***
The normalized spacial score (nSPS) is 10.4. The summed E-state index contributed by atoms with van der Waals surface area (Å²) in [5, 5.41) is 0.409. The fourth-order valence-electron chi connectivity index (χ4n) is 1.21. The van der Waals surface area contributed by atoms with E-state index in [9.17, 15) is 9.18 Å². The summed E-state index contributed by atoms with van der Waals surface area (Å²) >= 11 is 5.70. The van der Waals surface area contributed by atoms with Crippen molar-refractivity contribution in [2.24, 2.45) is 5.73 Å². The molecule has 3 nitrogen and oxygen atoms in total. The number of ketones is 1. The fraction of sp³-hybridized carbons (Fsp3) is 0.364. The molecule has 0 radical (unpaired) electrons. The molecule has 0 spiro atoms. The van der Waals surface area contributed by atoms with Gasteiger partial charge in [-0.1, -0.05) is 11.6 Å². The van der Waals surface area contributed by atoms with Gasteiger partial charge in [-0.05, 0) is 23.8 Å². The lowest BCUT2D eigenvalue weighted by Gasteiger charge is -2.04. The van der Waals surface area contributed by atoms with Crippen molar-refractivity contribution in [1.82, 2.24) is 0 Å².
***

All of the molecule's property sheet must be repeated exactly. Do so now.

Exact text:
The normalized spacial score (nSPS) is 10.4. The summed E-state index contributed by atoms with van der Waals surface area (Å²) in [5, 5.41) is 0.409. The fourth-order valence-electron chi connectivity index (χ4n) is 1.21. The van der Waals surface area contributed by atoms with E-state index in [9.17, 15) is 9.18 Å². The summed E-state index contributed by atoms with van der Waals surface area (Å²) >= 11 is 5.70. The van der Waals surface area contributed by atoms with Crippen molar-refractivity contribution in [2.24, 2.45) is 5.73 Å². The molecule has 3 nitrogen and oxygen atoms in total. The number of ketones is 1. The fraction of sp³-hybridized carbons (Fsp3) is 0.364. The molecule has 0 radical (unpaired) electrons. The molecule has 0 spiro atoms. The van der Waals surface area contributed by atoms with Gasteiger partial charge in [-0.1, -0.05) is 11.6 Å². The van der Waals surface area contributed by atoms with Gasteiger partial charge in [-0.05, 0) is 23.8 Å². The lowest BCUT2D eigenvalue weighted by Gasteiger charge is -2.04. The van der Waals surface area contributed by atoms with Crippen molar-refractivity contribution in [1.82, 2.24) is 0 Å².